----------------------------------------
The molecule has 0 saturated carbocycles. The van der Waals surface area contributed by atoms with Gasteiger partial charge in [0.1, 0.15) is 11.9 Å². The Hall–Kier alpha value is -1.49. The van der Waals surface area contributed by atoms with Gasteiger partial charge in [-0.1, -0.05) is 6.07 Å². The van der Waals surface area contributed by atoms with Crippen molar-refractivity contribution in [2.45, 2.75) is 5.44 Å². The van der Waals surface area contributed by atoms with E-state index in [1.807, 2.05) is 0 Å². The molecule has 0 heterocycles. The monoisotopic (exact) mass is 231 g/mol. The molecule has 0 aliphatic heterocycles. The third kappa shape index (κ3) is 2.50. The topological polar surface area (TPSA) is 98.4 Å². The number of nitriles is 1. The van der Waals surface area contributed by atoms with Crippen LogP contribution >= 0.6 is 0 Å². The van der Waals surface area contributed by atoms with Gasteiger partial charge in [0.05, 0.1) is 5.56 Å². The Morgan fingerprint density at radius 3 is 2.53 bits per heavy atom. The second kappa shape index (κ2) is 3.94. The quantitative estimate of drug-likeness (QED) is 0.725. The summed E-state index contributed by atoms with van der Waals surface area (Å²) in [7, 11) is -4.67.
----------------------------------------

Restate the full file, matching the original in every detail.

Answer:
The molecule has 0 saturated carbocycles. The van der Waals surface area contributed by atoms with Gasteiger partial charge in [0.1, 0.15) is 11.9 Å². The Hall–Kier alpha value is -1.49. The van der Waals surface area contributed by atoms with Gasteiger partial charge in [-0.1, -0.05) is 6.07 Å². The van der Waals surface area contributed by atoms with Crippen molar-refractivity contribution in [2.45, 2.75) is 5.44 Å². The van der Waals surface area contributed by atoms with E-state index in [1.807, 2.05) is 0 Å². The molecule has 0 heterocycles. The monoisotopic (exact) mass is 231 g/mol. The molecule has 0 aliphatic heterocycles. The third kappa shape index (κ3) is 2.50. The topological polar surface area (TPSA) is 98.4 Å². The number of nitriles is 1. The van der Waals surface area contributed by atoms with Crippen LogP contribution >= 0.6 is 0 Å². The van der Waals surface area contributed by atoms with Gasteiger partial charge in [0.05, 0.1) is 5.56 Å². The Morgan fingerprint density at radius 3 is 2.53 bits per heavy atom. The second kappa shape index (κ2) is 3.94. The quantitative estimate of drug-likeness (QED) is 0.725. The summed E-state index contributed by atoms with van der Waals surface area (Å²) in [7, 11) is -4.67.